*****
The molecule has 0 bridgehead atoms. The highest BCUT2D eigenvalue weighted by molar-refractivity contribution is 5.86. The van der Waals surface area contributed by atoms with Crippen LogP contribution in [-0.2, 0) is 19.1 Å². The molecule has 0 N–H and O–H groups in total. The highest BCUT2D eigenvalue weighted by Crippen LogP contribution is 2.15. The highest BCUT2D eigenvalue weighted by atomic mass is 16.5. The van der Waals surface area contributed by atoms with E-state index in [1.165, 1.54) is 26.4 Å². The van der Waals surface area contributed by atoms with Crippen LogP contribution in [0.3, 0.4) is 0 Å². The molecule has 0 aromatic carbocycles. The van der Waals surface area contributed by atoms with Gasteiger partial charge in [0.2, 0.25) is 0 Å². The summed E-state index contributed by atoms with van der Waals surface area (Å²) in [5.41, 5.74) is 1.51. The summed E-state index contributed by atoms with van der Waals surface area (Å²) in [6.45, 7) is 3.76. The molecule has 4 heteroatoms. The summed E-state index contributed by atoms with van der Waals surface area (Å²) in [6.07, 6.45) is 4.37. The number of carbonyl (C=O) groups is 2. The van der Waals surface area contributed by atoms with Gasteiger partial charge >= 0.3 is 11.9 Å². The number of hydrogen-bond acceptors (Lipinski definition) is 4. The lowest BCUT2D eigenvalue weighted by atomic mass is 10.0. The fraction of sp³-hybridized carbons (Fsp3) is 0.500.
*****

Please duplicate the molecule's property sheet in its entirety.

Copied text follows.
The molecule has 0 bridgehead atoms. The highest BCUT2D eigenvalue weighted by molar-refractivity contribution is 5.86. The van der Waals surface area contributed by atoms with Crippen LogP contribution in [-0.2, 0) is 19.1 Å². The molecule has 0 N–H and O–H groups in total. The highest BCUT2D eigenvalue weighted by Crippen LogP contribution is 2.15. The highest BCUT2D eigenvalue weighted by atomic mass is 16.5. The van der Waals surface area contributed by atoms with E-state index in [1.165, 1.54) is 26.4 Å². The van der Waals surface area contributed by atoms with Crippen LogP contribution in [0.3, 0.4) is 0 Å². The molecule has 0 aromatic carbocycles. The van der Waals surface area contributed by atoms with Gasteiger partial charge in [0.2, 0.25) is 0 Å². The summed E-state index contributed by atoms with van der Waals surface area (Å²) in [5.41, 5.74) is 1.51. The summed E-state index contributed by atoms with van der Waals surface area (Å²) in [6.45, 7) is 3.76. The molecule has 4 heteroatoms. The summed E-state index contributed by atoms with van der Waals surface area (Å²) in [6.07, 6.45) is 4.37. The number of carbonyl (C=O) groups is 2. The van der Waals surface area contributed by atoms with Gasteiger partial charge >= 0.3 is 11.9 Å². The number of hydrogen-bond acceptors (Lipinski definition) is 4. The lowest BCUT2D eigenvalue weighted by atomic mass is 10.0. The fraction of sp³-hybridized carbons (Fsp3) is 0.500.